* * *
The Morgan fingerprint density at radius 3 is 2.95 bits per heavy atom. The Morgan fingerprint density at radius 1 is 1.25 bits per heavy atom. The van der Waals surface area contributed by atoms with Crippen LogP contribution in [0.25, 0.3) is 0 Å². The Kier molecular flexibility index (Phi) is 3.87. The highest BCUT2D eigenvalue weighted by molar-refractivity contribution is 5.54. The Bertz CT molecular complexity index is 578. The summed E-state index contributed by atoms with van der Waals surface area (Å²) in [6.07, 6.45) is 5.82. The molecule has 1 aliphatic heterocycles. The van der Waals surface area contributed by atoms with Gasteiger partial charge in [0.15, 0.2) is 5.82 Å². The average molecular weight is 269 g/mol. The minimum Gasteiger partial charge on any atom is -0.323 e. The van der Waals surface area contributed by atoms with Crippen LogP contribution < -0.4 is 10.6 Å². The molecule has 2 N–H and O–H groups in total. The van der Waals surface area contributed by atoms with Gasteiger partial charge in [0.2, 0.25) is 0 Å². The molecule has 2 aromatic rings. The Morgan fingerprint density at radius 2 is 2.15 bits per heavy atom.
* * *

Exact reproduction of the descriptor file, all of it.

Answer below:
The Morgan fingerprint density at radius 3 is 2.95 bits per heavy atom. The Morgan fingerprint density at radius 1 is 1.25 bits per heavy atom. The van der Waals surface area contributed by atoms with Crippen LogP contribution in [0.25, 0.3) is 0 Å². The Kier molecular flexibility index (Phi) is 3.87. The highest BCUT2D eigenvalue weighted by molar-refractivity contribution is 5.54. The Bertz CT molecular complexity index is 578. The summed E-state index contributed by atoms with van der Waals surface area (Å²) in [6.07, 6.45) is 5.82. The molecule has 1 aliphatic heterocycles. The van der Waals surface area contributed by atoms with Gasteiger partial charge in [0.15, 0.2) is 5.82 Å². The average molecular weight is 269 g/mol. The minimum Gasteiger partial charge on any atom is -0.323 e. The van der Waals surface area contributed by atoms with Crippen LogP contribution < -0.4 is 10.6 Å². The molecule has 2 N–H and O–H groups in total. The van der Waals surface area contributed by atoms with Gasteiger partial charge in [0.2, 0.25) is 0 Å². The molecule has 2 aromatic rings. The Morgan fingerprint density at radius 2 is 2.15 bits per heavy atom.